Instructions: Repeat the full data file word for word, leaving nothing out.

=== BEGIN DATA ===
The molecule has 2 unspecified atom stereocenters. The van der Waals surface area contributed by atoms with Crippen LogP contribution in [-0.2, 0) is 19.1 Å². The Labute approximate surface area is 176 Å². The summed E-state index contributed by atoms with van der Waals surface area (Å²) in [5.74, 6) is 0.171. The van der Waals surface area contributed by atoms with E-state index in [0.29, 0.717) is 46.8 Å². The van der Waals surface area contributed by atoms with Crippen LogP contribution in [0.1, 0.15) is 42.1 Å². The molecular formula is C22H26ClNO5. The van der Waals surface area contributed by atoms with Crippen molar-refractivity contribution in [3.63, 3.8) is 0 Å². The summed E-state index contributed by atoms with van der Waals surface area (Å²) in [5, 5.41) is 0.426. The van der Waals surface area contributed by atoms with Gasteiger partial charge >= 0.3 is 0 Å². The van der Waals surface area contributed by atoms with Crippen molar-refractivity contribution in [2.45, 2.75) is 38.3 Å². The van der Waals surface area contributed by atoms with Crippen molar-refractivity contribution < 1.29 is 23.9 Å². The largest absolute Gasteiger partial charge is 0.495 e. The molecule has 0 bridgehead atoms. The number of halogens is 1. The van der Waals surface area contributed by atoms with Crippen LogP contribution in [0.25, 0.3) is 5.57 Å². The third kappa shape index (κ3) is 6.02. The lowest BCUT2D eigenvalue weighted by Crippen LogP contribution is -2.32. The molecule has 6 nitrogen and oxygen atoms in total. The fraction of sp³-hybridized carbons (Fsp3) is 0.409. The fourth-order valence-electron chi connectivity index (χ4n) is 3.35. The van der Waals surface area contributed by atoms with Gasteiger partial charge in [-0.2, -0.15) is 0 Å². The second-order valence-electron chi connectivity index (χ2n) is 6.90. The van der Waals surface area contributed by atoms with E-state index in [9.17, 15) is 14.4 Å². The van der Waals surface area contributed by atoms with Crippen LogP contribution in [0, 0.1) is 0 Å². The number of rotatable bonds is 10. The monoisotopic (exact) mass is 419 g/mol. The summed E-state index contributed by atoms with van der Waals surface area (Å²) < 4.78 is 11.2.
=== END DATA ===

The molecule has 2 unspecified atom stereocenters. The van der Waals surface area contributed by atoms with Crippen LogP contribution in [-0.2, 0) is 19.1 Å². The Labute approximate surface area is 176 Å². The summed E-state index contributed by atoms with van der Waals surface area (Å²) in [5.74, 6) is 0.171. The van der Waals surface area contributed by atoms with E-state index in [0.29, 0.717) is 46.8 Å². The van der Waals surface area contributed by atoms with Crippen LogP contribution in [0.1, 0.15) is 42.1 Å². The molecular formula is C22H26ClNO5. The van der Waals surface area contributed by atoms with Crippen molar-refractivity contribution in [3.63, 3.8) is 0 Å². The summed E-state index contributed by atoms with van der Waals surface area (Å²) in [5, 5.41) is 0.426. The van der Waals surface area contributed by atoms with Gasteiger partial charge >= 0.3 is 0 Å². The van der Waals surface area contributed by atoms with Crippen molar-refractivity contribution in [2.45, 2.75) is 38.3 Å². The van der Waals surface area contributed by atoms with Crippen molar-refractivity contribution < 1.29 is 23.9 Å². The largest absolute Gasteiger partial charge is 0.495 e. The molecule has 0 bridgehead atoms. The number of halogens is 1. The van der Waals surface area contributed by atoms with Crippen LogP contribution in [0.25, 0.3) is 5.57 Å². The third kappa shape index (κ3) is 6.02. The lowest BCUT2D eigenvalue weighted by Crippen LogP contribution is -2.32. The molecule has 6 nitrogen and oxygen atoms in total. The fraction of sp³-hybridized carbons (Fsp3) is 0.409. The fourth-order valence-electron chi connectivity index (χ4n) is 3.35. The van der Waals surface area contributed by atoms with Gasteiger partial charge in [-0.2, -0.15) is 0 Å². The second-order valence-electron chi connectivity index (χ2n) is 6.90. The van der Waals surface area contributed by atoms with E-state index in [9.17, 15) is 14.4 Å². The van der Waals surface area contributed by atoms with Crippen LogP contribution in [0, 0.1) is 0 Å². The number of rotatable bonds is 10. The monoisotopic (exact) mass is 419 g/mol. The summed E-state index contributed by atoms with van der Waals surface area (Å²) < 4.78 is 11.2.